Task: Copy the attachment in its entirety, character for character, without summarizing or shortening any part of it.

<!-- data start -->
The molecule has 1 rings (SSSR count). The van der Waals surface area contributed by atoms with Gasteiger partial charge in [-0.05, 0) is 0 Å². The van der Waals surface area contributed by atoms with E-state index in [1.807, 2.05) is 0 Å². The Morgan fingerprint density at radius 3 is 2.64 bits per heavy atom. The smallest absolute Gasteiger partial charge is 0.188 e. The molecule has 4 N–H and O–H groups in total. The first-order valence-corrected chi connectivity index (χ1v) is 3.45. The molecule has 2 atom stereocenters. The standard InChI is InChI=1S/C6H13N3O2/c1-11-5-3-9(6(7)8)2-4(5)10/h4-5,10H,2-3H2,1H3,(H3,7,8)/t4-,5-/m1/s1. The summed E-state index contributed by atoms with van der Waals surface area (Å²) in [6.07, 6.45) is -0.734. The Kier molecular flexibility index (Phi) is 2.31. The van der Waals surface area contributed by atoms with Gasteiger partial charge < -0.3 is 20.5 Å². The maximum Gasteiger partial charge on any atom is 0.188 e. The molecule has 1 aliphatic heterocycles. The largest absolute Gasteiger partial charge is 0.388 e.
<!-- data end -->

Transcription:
The molecule has 1 rings (SSSR count). The van der Waals surface area contributed by atoms with Gasteiger partial charge in [-0.05, 0) is 0 Å². The van der Waals surface area contributed by atoms with E-state index in [1.807, 2.05) is 0 Å². The Morgan fingerprint density at radius 3 is 2.64 bits per heavy atom. The smallest absolute Gasteiger partial charge is 0.188 e. The molecule has 4 N–H and O–H groups in total. The first-order valence-corrected chi connectivity index (χ1v) is 3.45. The molecule has 2 atom stereocenters. The standard InChI is InChI=1S/C6H13N3O2/c1-11-5-3-9(6(7)8)2-4(5)10/h4-5,10H,2-3H2,1H3,(H3,7,8)/t4-,5-/m1/s1. The summed E-state index contributed by atoms with van der Waals surface area (Å²) in [6.07, 6.45) is -0.734. The Kier molecular flexibility index (Phi) is 2.31. The van der Waals surface area contributed by atoms with Gasteiger partial charge < -0.3 is 20.5 Å². The maximum Gasteiger partial charge on any atom is 0.188 e. The molecule has 1 aliphatic heterocycles. The largest absolute Gasteiger partial charge is 0.388 e.